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All the ways New Orleans is rejecting the blown call that may have cost the Saints a spot in the Super Bowl

Zuerlein's 57-yard field goal was the longest game-winning field goal in playoff history.

(CNN) — New Orleanians don’t go quietly.

These are the people who, while their homes were underwater in 2005 after the federal levees failed, ridiculed anyone who said rebuilding after Hurricane Katrina “doesn’t make sense.”

So, when their beloved Saints — themselves a symbol of the city’s underdog hutzpah — saw their chance at a Super Bowl berth vanish Sunday with a mind-blowing no-call of pass interference against the Los Angeles Rams, New Orleans people did what New Orleans people do.

They got feisty.

“One thing people misunderstand about New Orleans is that we can put on wigs and boas and costumes and get out there as a group — and be deadly serious at the same time,” Kevin Allman, editor of the city’s alternative newspaper, Gambit, told CNN. “New Orleans traditionally (has) addressed adversity with satire, often biting satire.”

Within hours of the soul-shattering loss, an iconic local bakery came up with cookies featuring a photo in sugar of the chief of the referee team that blew the call, then slashed through his face with red icing.

A Louisiana eye doctor offered to “GLADLY provide no cost eye exams to all NFL officials prior to next season to prevent the atrocity that occurred tonight. We would hate for someone else to feel our pain.”

A digital sign above the Lake Pontchartrain Causeway Bridge, the 23-mile span that links suburbs teeming with Saints diehards, stated succinctly how its administrators viewed the outcome: “We were robbed,” CNN affiliate WGNO reported.

Cartoonist Walt Handelsman of The Advocate took a similar view, illustrating a furious member of “Who Dat Nation” reporting a robbery after the NFC Championship Game.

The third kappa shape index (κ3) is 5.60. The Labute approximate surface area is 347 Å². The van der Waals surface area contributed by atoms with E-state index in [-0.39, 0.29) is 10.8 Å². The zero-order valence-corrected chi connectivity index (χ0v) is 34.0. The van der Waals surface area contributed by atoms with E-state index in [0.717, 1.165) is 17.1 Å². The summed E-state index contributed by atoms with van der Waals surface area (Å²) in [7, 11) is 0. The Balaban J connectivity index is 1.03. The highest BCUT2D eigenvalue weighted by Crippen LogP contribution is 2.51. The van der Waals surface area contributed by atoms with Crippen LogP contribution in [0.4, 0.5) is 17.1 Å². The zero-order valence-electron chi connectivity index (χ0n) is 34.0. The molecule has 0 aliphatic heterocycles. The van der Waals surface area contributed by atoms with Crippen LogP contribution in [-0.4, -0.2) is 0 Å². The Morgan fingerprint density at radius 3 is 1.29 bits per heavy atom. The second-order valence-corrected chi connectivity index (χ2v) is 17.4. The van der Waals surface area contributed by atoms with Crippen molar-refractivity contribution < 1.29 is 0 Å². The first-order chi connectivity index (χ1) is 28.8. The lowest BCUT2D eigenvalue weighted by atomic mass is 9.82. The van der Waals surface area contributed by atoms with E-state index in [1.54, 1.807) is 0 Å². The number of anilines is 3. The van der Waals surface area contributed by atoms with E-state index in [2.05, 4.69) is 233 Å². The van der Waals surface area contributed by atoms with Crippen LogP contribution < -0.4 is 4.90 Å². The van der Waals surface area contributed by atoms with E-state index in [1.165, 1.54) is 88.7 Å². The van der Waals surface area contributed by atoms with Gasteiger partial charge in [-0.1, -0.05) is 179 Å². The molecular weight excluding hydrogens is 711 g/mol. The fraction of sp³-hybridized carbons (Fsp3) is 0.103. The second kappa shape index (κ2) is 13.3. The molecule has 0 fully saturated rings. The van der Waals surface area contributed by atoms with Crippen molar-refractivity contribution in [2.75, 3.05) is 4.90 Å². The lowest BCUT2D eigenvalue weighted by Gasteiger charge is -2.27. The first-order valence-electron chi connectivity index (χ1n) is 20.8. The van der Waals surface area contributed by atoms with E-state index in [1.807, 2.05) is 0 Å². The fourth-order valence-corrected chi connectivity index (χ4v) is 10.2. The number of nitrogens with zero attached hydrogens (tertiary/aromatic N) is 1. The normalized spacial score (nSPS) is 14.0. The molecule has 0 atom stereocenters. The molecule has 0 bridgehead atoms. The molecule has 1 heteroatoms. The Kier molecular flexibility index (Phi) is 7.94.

Another city newspaper, The Times-Picayune, won social media props with a headline that played on the foul language that flew when the referee’s flag stayed put: “Reffing Unbelievable.”

The snark extended all the way to Atlanta, home of the Saints archrival Falcons and host of the big game on February 3.

South Louisiana auto dealer Matt Bowers bought space on billboards in Georgia’s capital city with messages including, “Saints got robbed,” and “NFL bleaux it!” CNN affiliate WVUE reported.

“I did what anybody from New Orleans would do if they were able,” Bowers told WWL.

Meantime, more than a half million Saints fans and sympathizers added their signatures to an online petition demanding a rematch on Sunday, declaring it “the only fair solution to this travesty of epic proportions.”

New Orleans native son Harry Connick Jr. publicly shared his letter to NFL Commissioner Roger Goodell, who, some argue, ought to use his authority to change the result of the conference title game. The famed musician called the disputed play “one of the most disgraceful no-calls I have ever seen” and said he’s boycotting the Super Bowl.

While some harbored hope the past might yet be undone, others in the Crescent City began looking ahead to how they might soften what’s sure to feel like a hard hit when the Rams meet the New England Patriots in Atlanta’s Mercedes-Benz Stadium.

Some 7,000 people have indicated they would instead attend the Boycott Bowl, a proposed participant-driven “celebration of New Orleans” featuring music and food but not any NFL programming on the evening of the first Sunday in February, WGNO reported.

An even bigger event might be rolling through town at that time, though.

Allman suggested in his column that the city should host a parade featuring quarterback Drew Brees and the Saints to bring some “closure” to a great season’s cruel conclusion. At least one local lawmaker is on board — and says it should happen “smack during” Super Bowl LIII, now dubbed “LIE” by locals.

It’d be a reprise of the legendary 2010 parade that ferried Saints heroes on signature floats from the region’s biggest Carnival organizations after the team brought home the Lombardi Trophy after winning the Super Bowl that February.

“Whenever New Orleanians are happy, they have a parade,” Allman said. “When they grieve, they have a parade. And when they’re angry, they have a parade.”

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